Reprinted with permission from AlterNet.
The Green Party, led by its nominee Jill Stein, will file for presidential recounts in three states that gave Donald Trump his Electoral College majority—Wisconsin, Michigan and Pennsylvania—if they can raise the filing fees and legal costs, the party said Wednesday.
The first filing deadline is Friday. The Green Party would be expected to pay approximately $1 million to Wisconsin election officials and file legal documents saying what was suspect, to formally start the process in a state where Trump is ahead of Hillary Clinton by 27,000 votes. The party has set up a page on its website to crowdsource the funding, which may cost upward of $2 million per state to execute.
“After a divisive and painful presidential race, reported hacks into voter and party databases and individual email accounts are causing many American to wonder if our election results are reliable,” Stein said. “These concerns need to be investigated before the 2016 presidential election is certified. We deserve elections we can trust.”
“After seeing compelling evidence of voting anomalies, the Stein/Baraka Green Party Campaign is launching an effort to ensure the integrity of our elections,” the website donation page says. “With your help, are are raising money to demand recounts in Wisconsin, Michigan, and Pennsylvania—three states where the data suggests significant discrepancies in vote totals.”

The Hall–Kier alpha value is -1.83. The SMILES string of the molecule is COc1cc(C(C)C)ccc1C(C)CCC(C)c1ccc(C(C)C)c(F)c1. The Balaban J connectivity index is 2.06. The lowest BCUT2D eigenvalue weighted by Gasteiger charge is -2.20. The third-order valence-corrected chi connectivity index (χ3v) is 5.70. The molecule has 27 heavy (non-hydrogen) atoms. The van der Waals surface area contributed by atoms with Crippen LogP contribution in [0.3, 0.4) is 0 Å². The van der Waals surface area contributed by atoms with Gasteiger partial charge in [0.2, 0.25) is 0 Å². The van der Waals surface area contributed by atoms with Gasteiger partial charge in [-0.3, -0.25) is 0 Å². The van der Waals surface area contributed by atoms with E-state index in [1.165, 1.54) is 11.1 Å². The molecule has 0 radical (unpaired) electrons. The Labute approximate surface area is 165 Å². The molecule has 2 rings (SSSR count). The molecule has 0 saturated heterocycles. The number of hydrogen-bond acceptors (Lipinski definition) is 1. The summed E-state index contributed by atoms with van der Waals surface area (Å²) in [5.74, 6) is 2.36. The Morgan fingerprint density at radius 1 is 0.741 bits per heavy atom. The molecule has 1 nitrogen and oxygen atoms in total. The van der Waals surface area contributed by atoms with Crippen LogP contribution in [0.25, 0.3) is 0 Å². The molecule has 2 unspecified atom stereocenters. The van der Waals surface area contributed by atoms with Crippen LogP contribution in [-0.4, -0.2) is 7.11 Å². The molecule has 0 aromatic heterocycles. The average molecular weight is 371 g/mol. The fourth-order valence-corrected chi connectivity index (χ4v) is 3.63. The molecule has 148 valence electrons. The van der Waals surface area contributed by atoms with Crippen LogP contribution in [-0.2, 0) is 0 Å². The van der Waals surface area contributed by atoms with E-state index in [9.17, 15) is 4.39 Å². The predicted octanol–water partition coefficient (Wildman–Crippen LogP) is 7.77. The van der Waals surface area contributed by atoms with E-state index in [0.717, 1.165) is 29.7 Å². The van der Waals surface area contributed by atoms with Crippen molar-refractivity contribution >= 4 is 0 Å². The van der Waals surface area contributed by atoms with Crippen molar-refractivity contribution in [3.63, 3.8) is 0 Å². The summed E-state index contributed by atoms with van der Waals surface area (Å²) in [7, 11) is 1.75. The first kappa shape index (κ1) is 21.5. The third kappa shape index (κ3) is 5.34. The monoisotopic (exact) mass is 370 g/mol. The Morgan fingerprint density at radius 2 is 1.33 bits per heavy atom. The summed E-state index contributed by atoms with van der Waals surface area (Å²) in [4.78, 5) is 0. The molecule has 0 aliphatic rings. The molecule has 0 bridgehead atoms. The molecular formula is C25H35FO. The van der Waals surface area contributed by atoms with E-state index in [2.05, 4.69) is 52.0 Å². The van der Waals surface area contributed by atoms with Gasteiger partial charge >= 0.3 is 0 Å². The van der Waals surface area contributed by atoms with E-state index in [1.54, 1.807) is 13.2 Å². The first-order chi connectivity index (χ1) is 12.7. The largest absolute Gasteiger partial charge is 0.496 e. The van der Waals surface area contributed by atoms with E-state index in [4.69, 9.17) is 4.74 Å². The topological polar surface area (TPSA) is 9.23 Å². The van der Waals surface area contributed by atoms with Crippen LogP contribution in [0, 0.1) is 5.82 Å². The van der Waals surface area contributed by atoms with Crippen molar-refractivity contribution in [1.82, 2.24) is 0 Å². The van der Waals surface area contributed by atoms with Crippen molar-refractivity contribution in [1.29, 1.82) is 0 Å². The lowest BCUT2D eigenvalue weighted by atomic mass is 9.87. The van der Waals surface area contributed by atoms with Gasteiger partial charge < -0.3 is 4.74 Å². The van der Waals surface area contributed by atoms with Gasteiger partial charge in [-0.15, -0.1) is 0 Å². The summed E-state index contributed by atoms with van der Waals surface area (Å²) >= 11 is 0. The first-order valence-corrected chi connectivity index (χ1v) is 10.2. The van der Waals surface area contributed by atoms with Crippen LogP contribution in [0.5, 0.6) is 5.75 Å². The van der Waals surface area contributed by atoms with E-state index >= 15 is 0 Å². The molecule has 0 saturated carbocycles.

“This effort to ensure election integrity is in your hands! We need to raise over $2 million by this Friday, 4pm central,” it continues.”In true grassroots fashion, we’re turning to you, the people, and not big-money corporate donors to make this happen.”
The top donation Stein’s website can take is $2,700 under federal campaign law. The Green Party of Ohio is also setting up a page to accept donations of up to $10,000, the limit for state parties, which will be used for the filings in Michigan and Wisconsin. It is possible a progressive super PAC may step in to raise money for Pennsylvania, which is legal under that state’s citizen-led process.
The Greens face a steep challenge and fast-approaching deadlines to raise the funds needed file for official recounts, which will be $1 million apiece for Wisconsin and Michigan, where the filing deadlines are Friday and next Monday, respectively, and an estimated $500,000 for Pennsylvania, where the filing deadline is next Wednesday. The associated legal costs are expected to be equal to these state filing fees, because each state has different thresholds to meet to move ahead with the recounts.
“The reason why we need to have recounts in Michigan, Pennsylvania and Wisconsin is because this was a very, very close election and the way we verify the vote is to go through the recount process,” said John Bonifaz, attorney and National Voting Rights Institute founder, who represented the Green and Libertarian parties in their 2004 Ohio presidential recount and has been coordinating 2016 recount efforts.
“We unfortunately do not have mandatory audits in any of those states and most states in the country, and therefore we rely on machine counts on election night to tell who won and who lost a particular election. Any functioning democracy should involve the verification of the vote. That, in this case, involves a recount process,” he said. “The candidates who are on the ballot in Michigan and Wisconsin can call for the recount. In Pennsylvania, voter can, and it doesn’t have to be the runner-up candidate. Third-party candidates can call for the recounts in Michigan and Wisconsin. And three voters per county in Pennsylvania can call for them.”
“There were serious concerns leading up to the election about the vulnerability of our voting systems,” Bonifaz continued. “There were anomalies that occurred on Election Day and those give rise to the basis of why we need to verify the vote.”